For Great Leaders, Business As Usual Just Won’t Do
August 18, 2006
Last night a friend sent is a link to a piece in the Times of London. The piece, It sounded so good to start with. But where did all go wrong, George? Written by Gerald Baker, is a whiny, wistful piece about a George Bush and noble ideas gone bad. Mr Baker’s piece carefully points out Mr Bush’s ‘failures.’ Mr Baker concludes that America is ‘weaker’ because of George Bush.
He categorizes our efforts in Iraq and the Middle East as failures, and cites events in those regions as evidence of a failed policy. He notes sectarian strife in Iraq that is boiling over and the newly ‘empowered’ Hizbollah as evidence of that failure.
What utter drivel.
What went wrong for Mr Baker and the critics of George Bush is that for this president, ‘business as usual’ wasn’t good enough.
Removing Saddam was good for the people of Iraq. Removing Saddam has nothing to do with terror Iraqis are now facing. The current campaign of death and mayhem has nothing to do with Saddam. It has everything to do with denying freedom and democracy to Iraqis.
A free and democratic Iraq is a threat to the regions tyrants and the religious authorities those dysfunctional regimes have co opted. A free and democratic Iraq is a threat to the we noted
Even the name, ‘Arab League,’ is deliberately misleading. In fact, that organization does not represent Arab interests at all- and never has. The Arab League has not sponsored a single educational, economic or real democratic reform and empowerment program in it’s entire existence. The Arab League is an organization dedicated to maintaining the status quo and preserving the leaders of some of the most repressive and dysfunctional regimes in the world. That is it’s entire raison d’etre.
Business as usual isn’t good enough for George Bush. There is not a single Arab regime that can even be remotely classified as a moral regime- never mind free- and Mr Bush will not pretend there is. Ronald Reagan referred to the former Soviet Union as an ‘evil empire.’ Mr Bush will not pretend the Arab regimes are anything but what they are- an assembly of dysfunctional, repressive and failed regimes. As a consequence, the Arab world has been reduced to nothing but a jellied mass, festering in hate, convinced they can blame everyone else for their failures and lot in life. Those Arabs that are dysfunctional want to be considered as equals with the rest of the civilized world, simply because they want to be considered as equals. They expect their dysfunctional values- which include hate, racism and bigotry- to be accepted in civilized society, as equals.
Mr Bush has made it quite clear that will not be the case. Business as usual isn’t good enough. What infuriates the Arab world is that Mr Bush refuses to lower the bar, an exercise at which Europe has long excelled, for which they are now paying the price. Mr Bush has high expectations from the Arab world and he will not lower those expectations.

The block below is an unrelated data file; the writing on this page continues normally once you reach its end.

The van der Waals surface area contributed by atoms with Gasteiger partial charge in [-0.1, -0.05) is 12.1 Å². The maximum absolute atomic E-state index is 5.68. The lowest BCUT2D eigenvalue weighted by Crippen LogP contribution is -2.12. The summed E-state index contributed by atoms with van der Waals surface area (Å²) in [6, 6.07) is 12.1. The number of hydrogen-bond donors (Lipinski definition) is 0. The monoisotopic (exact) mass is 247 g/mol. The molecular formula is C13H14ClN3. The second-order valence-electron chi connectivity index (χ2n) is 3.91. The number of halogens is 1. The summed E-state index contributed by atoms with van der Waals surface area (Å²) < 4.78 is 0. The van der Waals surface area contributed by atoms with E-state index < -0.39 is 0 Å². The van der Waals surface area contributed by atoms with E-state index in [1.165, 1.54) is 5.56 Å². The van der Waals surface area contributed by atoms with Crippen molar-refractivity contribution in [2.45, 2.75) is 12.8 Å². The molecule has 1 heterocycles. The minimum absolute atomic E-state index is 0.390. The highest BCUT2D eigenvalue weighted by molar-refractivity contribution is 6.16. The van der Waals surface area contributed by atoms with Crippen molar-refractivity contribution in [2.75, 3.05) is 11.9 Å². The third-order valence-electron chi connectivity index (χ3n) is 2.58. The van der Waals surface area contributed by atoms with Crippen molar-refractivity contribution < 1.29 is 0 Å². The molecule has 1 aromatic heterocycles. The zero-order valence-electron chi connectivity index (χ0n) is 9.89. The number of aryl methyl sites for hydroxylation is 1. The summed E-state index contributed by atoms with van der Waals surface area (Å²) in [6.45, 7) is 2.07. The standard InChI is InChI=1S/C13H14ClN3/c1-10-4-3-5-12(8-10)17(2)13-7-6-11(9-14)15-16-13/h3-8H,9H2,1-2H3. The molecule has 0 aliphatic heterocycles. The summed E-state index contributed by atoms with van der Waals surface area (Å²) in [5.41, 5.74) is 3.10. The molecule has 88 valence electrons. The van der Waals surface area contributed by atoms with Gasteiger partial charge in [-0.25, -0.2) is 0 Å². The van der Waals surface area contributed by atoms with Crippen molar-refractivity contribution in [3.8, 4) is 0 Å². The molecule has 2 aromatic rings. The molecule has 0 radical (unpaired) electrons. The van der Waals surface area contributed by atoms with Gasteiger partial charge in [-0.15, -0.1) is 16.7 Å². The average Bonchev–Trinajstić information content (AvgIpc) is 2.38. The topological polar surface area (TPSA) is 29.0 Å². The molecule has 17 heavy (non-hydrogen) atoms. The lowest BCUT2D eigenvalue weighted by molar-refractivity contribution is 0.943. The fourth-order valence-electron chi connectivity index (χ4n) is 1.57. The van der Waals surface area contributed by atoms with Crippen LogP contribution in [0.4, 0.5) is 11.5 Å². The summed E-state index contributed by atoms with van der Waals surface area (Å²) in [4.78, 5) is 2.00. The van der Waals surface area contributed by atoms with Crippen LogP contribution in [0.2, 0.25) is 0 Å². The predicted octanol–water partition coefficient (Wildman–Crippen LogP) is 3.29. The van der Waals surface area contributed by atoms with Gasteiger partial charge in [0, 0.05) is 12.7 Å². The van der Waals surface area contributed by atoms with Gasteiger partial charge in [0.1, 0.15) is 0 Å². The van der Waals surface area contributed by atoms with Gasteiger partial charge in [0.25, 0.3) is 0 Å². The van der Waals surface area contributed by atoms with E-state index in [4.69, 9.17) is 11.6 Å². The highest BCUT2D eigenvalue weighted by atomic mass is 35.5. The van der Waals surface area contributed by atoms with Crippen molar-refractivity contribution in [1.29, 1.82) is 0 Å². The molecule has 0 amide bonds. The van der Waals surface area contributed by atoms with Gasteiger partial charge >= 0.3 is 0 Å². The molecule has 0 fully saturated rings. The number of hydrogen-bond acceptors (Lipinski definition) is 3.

That Europe supports and stands behind the ‘noble’ Arabs and their regimes and the Arab League, speaks volumes about Europe. As the Arab world embraces and luxuriates in it’s only recorded achievement, anti Semitism, Europe turns a blind eye. That any Americans would do the same, is a disgusting and revolting notion. There is a reason some Europeans are leaving their homes- for good. See this, too, for a realistic look at what Europe now faces.
Since when is it incumbent upon Americans, this proud, noble and motley assemblage of ‘wretched refuse,’ to become like the Europeans that were only too happy to send them on their way? Why would a nation that has always raised the bar, now be only to eager to lower standards?
See Fausta this morning for a surreal look at how Europe sees events in Lebanon.
Since when do Americans, citizens of a nation that has liberated more people from oppression into freedom than anyone else, take their ‘marching orders’ from people and nations that have proved to be anything but moral? Are the Russian ruling classes, with their sordid history, equal to us? Are the French, with their own history of oppression in Algeria and elsewhere (if you think the Spanish were tough on the Basques, think again) and Vichy collaboration, a beacon of ethics? If that is what passes for business as usual in a free and democratic country, Mr Bush will have no part of it.Mr Bush will not allow the hypocrisy of the left and Euro-trash to accepted as ‘business as usual.’ That Amnesty International and Human Rights Watch are up in arms and working themselves into a frenzy over Israeli ‘atrocities,’ while ignoring decades of slaughter in Darfur and Algeria, for example, is laughable. That the Arab and Muslim world are oblivious to those kinds of tragedies or ignore them altogether, is a tragedy- and a profound example of Arab world moral bankruptcy. That moral bankruptcy is the most shameful legacy of the dysfunctional Arab regimes.
Mr Bush hasn’t failed. He just won’t be a part of ‘business as usual.’
Great leaders are measured by their commitment to high ideals and their unwavering support for the moral causes that change the world for the better. Jacques Chirac,
It is great leaders that will be remembered. Everyone else will be forgotten.